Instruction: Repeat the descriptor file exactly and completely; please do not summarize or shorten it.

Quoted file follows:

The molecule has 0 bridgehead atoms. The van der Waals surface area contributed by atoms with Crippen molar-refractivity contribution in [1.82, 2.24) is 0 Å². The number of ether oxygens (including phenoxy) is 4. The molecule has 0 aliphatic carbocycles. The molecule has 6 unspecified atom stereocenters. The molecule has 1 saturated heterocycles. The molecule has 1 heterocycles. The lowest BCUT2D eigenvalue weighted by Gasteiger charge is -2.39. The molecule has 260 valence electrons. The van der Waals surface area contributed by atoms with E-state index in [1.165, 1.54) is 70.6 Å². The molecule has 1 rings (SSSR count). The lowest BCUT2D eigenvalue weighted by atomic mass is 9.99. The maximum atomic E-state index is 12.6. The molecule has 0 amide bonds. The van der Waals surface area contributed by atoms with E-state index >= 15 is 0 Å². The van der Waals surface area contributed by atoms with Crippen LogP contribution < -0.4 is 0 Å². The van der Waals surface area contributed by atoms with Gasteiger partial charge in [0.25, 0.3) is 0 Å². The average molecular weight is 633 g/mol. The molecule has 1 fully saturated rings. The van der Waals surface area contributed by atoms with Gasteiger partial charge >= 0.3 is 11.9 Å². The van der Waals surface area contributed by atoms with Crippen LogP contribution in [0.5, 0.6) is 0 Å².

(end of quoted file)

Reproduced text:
The molecule has 0 bridgehead atoms. The van der Waals surface area contributed by atoms with Crippen molar-refractivity contribution in [1.82, 2.24) is 0 Å². The number of ether oxygens (including phenoxy) is 4. The molecule has 0 aliphatic carbocycles. The molecule has 6 unspecified atom stereocenters. The molecule has 1 saturated heterocycles. The molecule has 1 heterocycles. The lowest BCUT2D eigenvalue weighted by Gasteiger charge is -2.39. The molecule has 260 valence electrons. The van der Waals surface area contributed by atoms with E-state index in [1.165, 1.54) is 70.6 Å². The molecule has 1 rings (SSSR count). The lowest BCUT2D eigenvalue weighted by atomic mass is 9.99. The maximum atomic E-state index is 12.6. The molecule has 0 amide bonds. The van der Waals surface area contributed by atoms with E-state index >= 15 is 0 Å². The van der Waals surface area contributed by atoms with Crippen LogP contribution < -0.4 is 0 Å². The van der Waals surface area contributed by atoms with Gasteiger partial charge in [0.25, 0.3) is 0 Å². The average molecular weight is 633 g/mol. The molecule has 1 fully saturated rings. The van der Waals surface area contributed by atoms with Gasteiger partial charge >= 0.3 is 11.9 Å². The van der Waals surface area contributed by atoms with Crippen LogP contribution in [0.5, 0.6) is 0 Å².